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A Breakthrough for Remote Communities in Kenya

Duse is a remote town in Northeast Kenya with a population of around 3,000 people. Literacy levels are low and raids from bandits are a frequent challenge.

May 2018


Duse is a remote town in Northeast Kenya with a population of around 3,000 people. Literacy levels are low and raids from bandits are a frequent challenge. Before RuralStar it had no communication network. People walked 20 kilometers to the next town to use the Internet. Huawei and its customer, Safaricom, installed RuralStar in 2017 and bought 2G and 3G communications to Duse for the first time. The affect was transformational.


Kenya has a population of 48 million most of whom live in rural villages. Only 22 percent of households have Internet access. In the thriving cities of Nairobi and Mombasa, superior infrastructure has brought a new generation of Kenyans firmly into the digital world, but in rural areas like Duse there is still a long way to go. This is driven in a large part by associated costs, which slows the growth of networks resulting in uneven access to digital services that could help improve their lives.


“Now it is easy to access medicine because I can just make a call.”
- Fatima Happy, Nurse, Duse Dispensary

“When there was cattle rustling and we wanted to report to the
authorities we had to walk about 6 to 7 kilometers to get help.”
- Daudi Halake, Chief, Duse Town

“This has assisted us so much because our teachers can now access
the Internet for more information that will assist in teaching and learning.”
- Mohammed Somo, Head teacher, Duse Primary School

Within two months of RuralStar’s installation there were 556 people connected for the first time. To record some of the changes, Huawei visited the village before and after RuralStar arrived.

Better healthcare: People can now call for ambulance services, which was previously impossible. The nurse who works at the local dispensary can now access online health information to help treat her patients. Previously she had to travel for 20 kilometers to the nearest phone to place orders for new medicines. Now she can do this whenever supplies run low. Correct stock levels can be maintained avoiding both wastage and shortages. Health reports can be emailed instead of carried to the authorities 40 kilometers away in Garba Tula Town. Previously the nurse went from door to door to inform people whenever food relief arrived. Now this can be done by phone.

Better security: Villagers reported security as a serious problem with bandit raids all too common. Public security has now improved. Incidents can be reported quickly and the Kenya Police Reserve and local Administration Police can mobilize faster whenever clashes are reported. They can now access online information, monitor events, and submit reports more quickly.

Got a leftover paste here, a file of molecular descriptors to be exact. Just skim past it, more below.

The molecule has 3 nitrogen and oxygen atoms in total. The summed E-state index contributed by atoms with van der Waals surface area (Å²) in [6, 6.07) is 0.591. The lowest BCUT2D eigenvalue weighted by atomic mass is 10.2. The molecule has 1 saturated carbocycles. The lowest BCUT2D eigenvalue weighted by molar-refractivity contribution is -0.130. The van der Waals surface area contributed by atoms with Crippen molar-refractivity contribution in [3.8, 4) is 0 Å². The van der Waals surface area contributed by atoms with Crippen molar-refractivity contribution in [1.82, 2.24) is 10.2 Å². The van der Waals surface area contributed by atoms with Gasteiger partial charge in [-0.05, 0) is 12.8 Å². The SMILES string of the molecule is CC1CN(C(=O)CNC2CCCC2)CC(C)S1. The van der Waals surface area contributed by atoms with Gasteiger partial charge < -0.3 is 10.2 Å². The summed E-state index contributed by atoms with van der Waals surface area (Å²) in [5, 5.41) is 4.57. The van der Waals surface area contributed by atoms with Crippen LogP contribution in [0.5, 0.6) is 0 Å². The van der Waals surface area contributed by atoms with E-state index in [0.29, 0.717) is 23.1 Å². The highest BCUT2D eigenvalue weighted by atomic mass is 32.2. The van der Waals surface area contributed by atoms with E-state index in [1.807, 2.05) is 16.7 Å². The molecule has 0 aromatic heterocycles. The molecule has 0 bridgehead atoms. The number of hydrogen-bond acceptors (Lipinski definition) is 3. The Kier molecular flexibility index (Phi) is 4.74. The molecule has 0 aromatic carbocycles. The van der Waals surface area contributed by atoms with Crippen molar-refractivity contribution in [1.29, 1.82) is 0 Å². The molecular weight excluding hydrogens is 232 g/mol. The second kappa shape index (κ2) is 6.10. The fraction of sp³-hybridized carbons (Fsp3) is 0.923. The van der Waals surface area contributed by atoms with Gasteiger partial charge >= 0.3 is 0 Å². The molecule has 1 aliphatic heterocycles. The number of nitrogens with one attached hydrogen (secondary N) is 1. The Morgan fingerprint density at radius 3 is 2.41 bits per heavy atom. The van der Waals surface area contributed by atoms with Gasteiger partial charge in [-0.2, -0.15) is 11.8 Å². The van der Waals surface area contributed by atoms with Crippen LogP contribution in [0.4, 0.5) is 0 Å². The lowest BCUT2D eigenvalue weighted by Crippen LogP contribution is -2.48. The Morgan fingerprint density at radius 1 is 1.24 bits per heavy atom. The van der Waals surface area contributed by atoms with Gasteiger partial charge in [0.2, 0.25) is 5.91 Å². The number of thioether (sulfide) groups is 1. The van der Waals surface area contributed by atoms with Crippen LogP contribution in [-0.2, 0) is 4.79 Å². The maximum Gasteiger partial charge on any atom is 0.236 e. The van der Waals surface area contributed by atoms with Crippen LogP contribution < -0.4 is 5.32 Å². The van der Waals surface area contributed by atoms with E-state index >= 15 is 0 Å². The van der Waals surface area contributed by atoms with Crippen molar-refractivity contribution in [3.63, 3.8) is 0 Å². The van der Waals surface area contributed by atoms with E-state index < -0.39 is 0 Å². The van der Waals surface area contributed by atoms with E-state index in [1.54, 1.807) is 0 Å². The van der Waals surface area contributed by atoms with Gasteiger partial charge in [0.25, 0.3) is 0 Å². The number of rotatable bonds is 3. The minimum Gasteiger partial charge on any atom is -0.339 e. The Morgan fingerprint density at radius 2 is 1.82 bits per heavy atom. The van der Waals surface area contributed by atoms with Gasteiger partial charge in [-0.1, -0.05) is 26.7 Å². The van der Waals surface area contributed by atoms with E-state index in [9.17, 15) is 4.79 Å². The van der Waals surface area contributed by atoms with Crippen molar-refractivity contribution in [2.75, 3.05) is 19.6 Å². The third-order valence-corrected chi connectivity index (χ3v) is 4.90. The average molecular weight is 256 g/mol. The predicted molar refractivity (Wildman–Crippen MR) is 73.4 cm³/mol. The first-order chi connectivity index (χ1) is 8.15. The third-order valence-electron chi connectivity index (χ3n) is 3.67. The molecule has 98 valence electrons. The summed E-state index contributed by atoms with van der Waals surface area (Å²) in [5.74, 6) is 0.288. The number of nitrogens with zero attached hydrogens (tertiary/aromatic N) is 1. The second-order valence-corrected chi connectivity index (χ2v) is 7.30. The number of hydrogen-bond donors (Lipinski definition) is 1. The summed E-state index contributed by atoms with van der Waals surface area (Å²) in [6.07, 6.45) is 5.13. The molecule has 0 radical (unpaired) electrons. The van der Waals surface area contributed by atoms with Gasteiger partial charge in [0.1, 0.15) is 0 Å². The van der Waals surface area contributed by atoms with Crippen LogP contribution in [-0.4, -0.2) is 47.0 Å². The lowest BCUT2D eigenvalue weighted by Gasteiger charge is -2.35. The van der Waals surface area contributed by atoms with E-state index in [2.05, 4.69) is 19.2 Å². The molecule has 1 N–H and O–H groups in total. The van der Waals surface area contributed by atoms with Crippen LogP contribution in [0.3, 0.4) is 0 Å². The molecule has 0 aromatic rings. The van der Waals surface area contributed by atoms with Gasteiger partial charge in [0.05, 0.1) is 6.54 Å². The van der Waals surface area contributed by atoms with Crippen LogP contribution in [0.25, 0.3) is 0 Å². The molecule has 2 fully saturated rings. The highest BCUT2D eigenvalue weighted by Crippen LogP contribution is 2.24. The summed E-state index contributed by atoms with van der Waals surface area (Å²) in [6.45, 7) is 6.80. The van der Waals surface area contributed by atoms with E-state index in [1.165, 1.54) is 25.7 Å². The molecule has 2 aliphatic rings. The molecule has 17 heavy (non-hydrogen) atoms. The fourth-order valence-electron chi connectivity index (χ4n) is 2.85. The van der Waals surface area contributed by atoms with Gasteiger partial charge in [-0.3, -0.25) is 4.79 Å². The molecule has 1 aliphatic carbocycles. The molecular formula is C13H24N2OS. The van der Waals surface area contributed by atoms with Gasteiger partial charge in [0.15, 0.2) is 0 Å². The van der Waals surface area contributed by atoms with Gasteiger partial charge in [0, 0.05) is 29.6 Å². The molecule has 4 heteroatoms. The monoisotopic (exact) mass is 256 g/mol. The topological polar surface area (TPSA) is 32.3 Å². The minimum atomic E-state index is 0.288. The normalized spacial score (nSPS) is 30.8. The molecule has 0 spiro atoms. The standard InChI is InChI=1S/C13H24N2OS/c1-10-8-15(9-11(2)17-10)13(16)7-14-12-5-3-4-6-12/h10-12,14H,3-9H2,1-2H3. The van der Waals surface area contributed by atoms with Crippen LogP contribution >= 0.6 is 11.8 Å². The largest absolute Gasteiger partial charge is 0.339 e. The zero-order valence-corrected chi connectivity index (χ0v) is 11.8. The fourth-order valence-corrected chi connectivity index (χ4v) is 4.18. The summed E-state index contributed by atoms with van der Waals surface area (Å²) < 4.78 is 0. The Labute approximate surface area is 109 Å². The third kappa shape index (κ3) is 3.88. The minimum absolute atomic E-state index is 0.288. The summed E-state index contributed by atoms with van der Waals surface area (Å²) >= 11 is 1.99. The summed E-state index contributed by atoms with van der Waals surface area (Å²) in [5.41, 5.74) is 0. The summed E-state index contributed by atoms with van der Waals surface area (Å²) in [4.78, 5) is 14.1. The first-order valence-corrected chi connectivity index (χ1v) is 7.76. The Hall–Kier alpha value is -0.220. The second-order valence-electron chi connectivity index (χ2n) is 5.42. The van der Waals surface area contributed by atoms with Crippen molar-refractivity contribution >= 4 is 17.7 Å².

Better services: M-PESA from Safaricom, which is Kenya’s most popular mobile money service (and is hosted by Huawei technology), became accessible for the first time. Villagers and shopkeepers have used their phones to securely and conveniently save and store money, trade goods, re-stock their stores, and sell their products. An M-PESA store was opened and (as of February 2018) has two employees. A local store was able to expand and a number of new jobs have been created. Many workers in Duse have families elsewhere and they can now communicate and send money to loved ones. With the help of the nurse, several young people in Duse have also been able to apply online for jobs, scholarships and college places that would have been impossible before.

Better education: Duse primary school has 320 students and eight teachers. According to the head teacher, attendance has improved because of improved the security within village. Teachers with smartphones have been able to access information online and show videos and other content to students to aid their teaching, as well as, stay up to date with government notices.


Whilst other challenges associated with the digital divide, such as improving basic knowledge and skills to access mobile services remain, Duse has witnessed real improvement in villagers’ lives within just a few months because of RuralStar. Recognizing the need to help people get more use out of their mobile devices and the internet we are also providing training so the community can access more services and information.


Huawei’s Rural Star2.0 solution was launched in 2017 to reduce the cost of providing rural coverage. It is specifically designed to provide both 2G voice, SMS and mobile money services as well as 3G broadband data services for rural communities. With low power consumption, new battery technology, easy installation and innovations in both technology and tower design, it shortens the return on investment for operators to less than five years and promotes new rural network construction in emerging markets. So far the solution has been successfully deployed by 12 operators in eight counties, including Thailand, Ghana, Indonesia, Nigeria, and Mexico.

Rural networks are expensive to build and maintain. In 2017, around 40,000 new base stations were built around the world to connect the unconnected. To maintain this level of investment the cost of network expansion constantly needs to be addressed. RuralStar is not simply about reducing the costs of a specific site. It is more than that. It is a network solution that reduces the cost of the overall network making investment far more likely. Without RuralStar investment in network expansion will be put at risk ensuring the digital divide remains for hundreds of millions of people.

Related SDGs: